Three Rivers
History From America's Most Famous Valleys

The Frontiersmen of New York
by Jeptha R. Simms
Albany, NY 1883

Volume II, Page 532, A Race for Fort Herkimer. -- In the fall, as believed, of 1781, a scout of seven men was sent from this post, for observation, down the river, to discover, if possible, the foot prints of an enemy. Only one name of the party has been preserved, and that was Zenas Barker. The scout proceeded nearly seven miles and met with nothing unusual; but before trturning, they visited the apple orchard (upon Fall Hill) of George Henry Bell's desolated homestead; and had just seated themselves under a tree to enjoy the luxury of its ripe fruit, when they heard, near by, a shrill Indian whoop. Springing to their feet, they discovered a party of Indians, whose number exceeded their own, about to enter the orchard near them. Their only chance for life was in instant flight, which they fortunately made in the direction of their fort.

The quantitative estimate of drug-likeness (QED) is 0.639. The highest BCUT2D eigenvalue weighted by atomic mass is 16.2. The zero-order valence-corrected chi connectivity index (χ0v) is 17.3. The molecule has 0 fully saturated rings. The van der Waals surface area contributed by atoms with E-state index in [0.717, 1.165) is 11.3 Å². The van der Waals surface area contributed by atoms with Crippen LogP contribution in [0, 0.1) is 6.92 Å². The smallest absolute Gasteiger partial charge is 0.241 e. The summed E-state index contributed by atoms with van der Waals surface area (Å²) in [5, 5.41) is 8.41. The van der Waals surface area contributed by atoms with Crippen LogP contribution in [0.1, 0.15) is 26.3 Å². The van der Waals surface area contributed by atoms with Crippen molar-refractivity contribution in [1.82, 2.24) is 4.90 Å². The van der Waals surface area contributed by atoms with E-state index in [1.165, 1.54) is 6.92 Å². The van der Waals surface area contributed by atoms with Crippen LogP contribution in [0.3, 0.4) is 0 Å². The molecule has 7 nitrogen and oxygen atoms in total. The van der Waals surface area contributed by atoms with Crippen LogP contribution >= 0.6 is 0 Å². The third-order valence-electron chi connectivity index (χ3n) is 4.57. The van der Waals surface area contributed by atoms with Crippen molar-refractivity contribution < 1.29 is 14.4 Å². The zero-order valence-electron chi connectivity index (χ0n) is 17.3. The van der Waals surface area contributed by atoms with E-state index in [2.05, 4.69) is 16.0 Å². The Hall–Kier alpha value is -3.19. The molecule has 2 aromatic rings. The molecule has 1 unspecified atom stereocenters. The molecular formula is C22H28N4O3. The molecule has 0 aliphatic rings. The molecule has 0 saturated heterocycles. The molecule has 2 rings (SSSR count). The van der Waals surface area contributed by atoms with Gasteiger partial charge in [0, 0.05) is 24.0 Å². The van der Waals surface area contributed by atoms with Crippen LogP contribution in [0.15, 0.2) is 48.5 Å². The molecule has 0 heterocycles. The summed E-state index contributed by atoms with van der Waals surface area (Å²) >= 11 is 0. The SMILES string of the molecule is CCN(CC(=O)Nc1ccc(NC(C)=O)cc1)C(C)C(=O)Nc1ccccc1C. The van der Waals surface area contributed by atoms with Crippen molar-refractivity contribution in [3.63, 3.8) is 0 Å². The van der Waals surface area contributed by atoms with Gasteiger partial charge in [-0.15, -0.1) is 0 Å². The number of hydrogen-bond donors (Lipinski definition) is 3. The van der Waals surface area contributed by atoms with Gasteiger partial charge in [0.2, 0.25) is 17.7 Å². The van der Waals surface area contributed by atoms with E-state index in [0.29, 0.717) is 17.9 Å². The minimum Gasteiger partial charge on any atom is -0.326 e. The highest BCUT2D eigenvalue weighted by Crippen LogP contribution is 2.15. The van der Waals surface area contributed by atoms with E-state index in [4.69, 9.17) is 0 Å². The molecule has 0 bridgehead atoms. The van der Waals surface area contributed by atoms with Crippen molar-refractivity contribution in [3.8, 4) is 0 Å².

Leaping a fence into the road, they were fired upon, but escaped unharmed; and then commenced a race for life. For some distance they all kept out of the way of their pursuers; but at length Barker, the youngest of the scouts, began to lag and would, if unassisted, soon be overtaken. Two comrades lent him helping hands, and he was saved. To increase their speed the scouts unwisely cast aside their guns, and when a single shot would have told, they could not make it. After a race of an hour or more, for seven miles was calculted to try the mettle of friend of foe, they were all nearing the fort, and all but one of the enemy had slackened pace; but the leader was so intent on killing one or more of the three who will still behind, that the seemed reckless of his position. Several rifles at the fort were brought to bear upon him, and the instant his exposure came they fired,a nd his death followed the report. His temerity had cost him his life. The rest of the party escaped on the back track. Reuben Barker, a nephew of Zenas Barker.

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